Everybody seems to be so busy these days that the desire for a quick result from facial rejuvenation surgery comes as no surprise. I see patients on a weekly basis who express a desire to look better, but aren’t necessarily willing to allow themselves time to recover from the appropriate surgical treatment. While I can do a lot with non-invasive treatments such as BOTOX® and filler injections, skin care, and peels, I am not a magician. If tissue is sagging, there is no magical laser, light, radio frequency, or electrical treatment that can improve things markedly. Nor will skin care and non-invasive treatments alone do the trick. Surgery is the best option to reposition sagging tissue.

Because the large population of baby-boomers is now reaching the age where rejuvenation is desired, marketing cosmetic treatments to them has become a multimillion, if not billion, dollar business. As you read this article, please keep in mind what your mother may have told you: “If it sounds too good to be true, it probably is!” For those seeking improvements in their appearance, it is tempting to seek the quickest recovery and the least invasive treatment, but it is more important to seek the correct treatment for the desired goal, one that will provide a long-lasting result.

Many patients have heard of the Lifestyle Lift because of that company’s massive TV, radio, Internet, and print ad campaign. The procedure sounds very appealing with promised one-hour surgeries, one-week recoveries, and fantastic results. This is when a healthy dose of skepticism is in order. This company was founded by ear, nose, and throat and facial plastic surgeons to take advantage of the thousands of people who will sign up for any treatment with big promises and short downtimes. The procedure itself varies greatly, depending where you have the procedure done. The company has over 80 clinics throughout the US, and there is no patented procedure. Doctors who choose to work for the Lifestyle Lift corporation are contract employees of the company and are allowed to use whatever procedure they prefer, as long as it can be done under local anesthesia as an outpatient. Consequently, it is no surprise the results vary, but in general do not provide lasting results.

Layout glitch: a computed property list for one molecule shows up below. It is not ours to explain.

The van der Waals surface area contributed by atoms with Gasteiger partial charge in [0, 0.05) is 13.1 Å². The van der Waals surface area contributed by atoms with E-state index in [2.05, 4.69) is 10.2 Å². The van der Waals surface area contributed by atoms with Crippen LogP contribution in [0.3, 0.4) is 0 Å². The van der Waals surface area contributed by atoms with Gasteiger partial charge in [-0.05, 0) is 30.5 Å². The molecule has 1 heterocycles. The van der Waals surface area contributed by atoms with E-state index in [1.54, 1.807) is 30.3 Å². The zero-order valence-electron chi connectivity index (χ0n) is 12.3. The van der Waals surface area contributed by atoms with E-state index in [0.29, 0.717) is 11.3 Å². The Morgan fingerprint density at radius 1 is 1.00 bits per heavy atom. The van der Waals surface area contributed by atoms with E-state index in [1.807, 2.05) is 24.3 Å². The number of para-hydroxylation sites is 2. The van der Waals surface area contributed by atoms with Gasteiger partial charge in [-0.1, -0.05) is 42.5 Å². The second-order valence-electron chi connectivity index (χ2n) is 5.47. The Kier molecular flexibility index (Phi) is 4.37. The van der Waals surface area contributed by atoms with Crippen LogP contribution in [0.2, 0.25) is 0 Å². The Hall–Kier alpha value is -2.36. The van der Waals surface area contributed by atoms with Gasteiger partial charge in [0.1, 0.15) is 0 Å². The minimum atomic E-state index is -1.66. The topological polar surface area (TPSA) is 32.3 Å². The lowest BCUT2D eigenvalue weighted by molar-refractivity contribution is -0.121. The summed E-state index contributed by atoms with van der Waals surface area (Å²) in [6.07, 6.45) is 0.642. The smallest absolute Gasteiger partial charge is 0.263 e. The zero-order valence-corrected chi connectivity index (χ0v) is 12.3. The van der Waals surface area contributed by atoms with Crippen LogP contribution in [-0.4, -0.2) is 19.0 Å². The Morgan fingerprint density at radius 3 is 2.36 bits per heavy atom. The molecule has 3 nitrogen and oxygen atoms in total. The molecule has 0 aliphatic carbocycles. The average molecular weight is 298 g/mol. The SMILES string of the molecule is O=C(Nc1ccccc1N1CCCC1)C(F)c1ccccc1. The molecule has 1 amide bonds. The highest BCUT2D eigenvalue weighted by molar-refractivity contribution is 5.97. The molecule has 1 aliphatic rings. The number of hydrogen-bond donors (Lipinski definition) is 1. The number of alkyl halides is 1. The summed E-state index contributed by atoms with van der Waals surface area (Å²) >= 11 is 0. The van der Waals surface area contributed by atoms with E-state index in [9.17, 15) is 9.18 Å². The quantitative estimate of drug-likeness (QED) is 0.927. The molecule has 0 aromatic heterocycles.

I have seen a fair number of patients who have consulted with or had surgery by one of the physicians working for the Lifestyle Lift company. Their stories start sound very familiar. These patients tell me they did not meet their doctor prior to the day of their surgery. At their initial consultation, they were asked to watch a video and meet with office personnel who planned and scheduled their surgeries. They met their doctor on the day of surgery. Many describe the procedure as taking longer than anticipated. None of them report an anesthesiologist or nurse anesthetist was present for the procedure. During their follow-up appointments, many did not see their surgeon or any doctor in some cases. Most importantly, they report they did not obtain a significant result or a result that lasted for more than a few months. That type of disappointment is difficult to swallow.

Obviously, patients who are happy with their outcomes do not come to see me for an opinion after the procedure, so I am sure there are some patients who are content with their outcomes. However, the message boards on the Internet reveal a great deal of discontentment. Additionally, if you look at the very fine print at the bottom of their ads, they disclose that their models had additional procedures to achieve the results depicted.

After operating on patients who have seen me for corrective work following these procedures, I would strongly encourage anyone who is seeking facial surgery to ask which board certified the doctor who will be doing the procedure. If it is not the American Board of Plastic Surgery or American Board of Facial Plastic Surgery, look elsewhere. Ask to meet with your surgeon in consultation prior to scheduling surgery so that all your questions are answered in advance of the day of the procedure. Lastly, remember: if it sounds too good to be true, it probably is.

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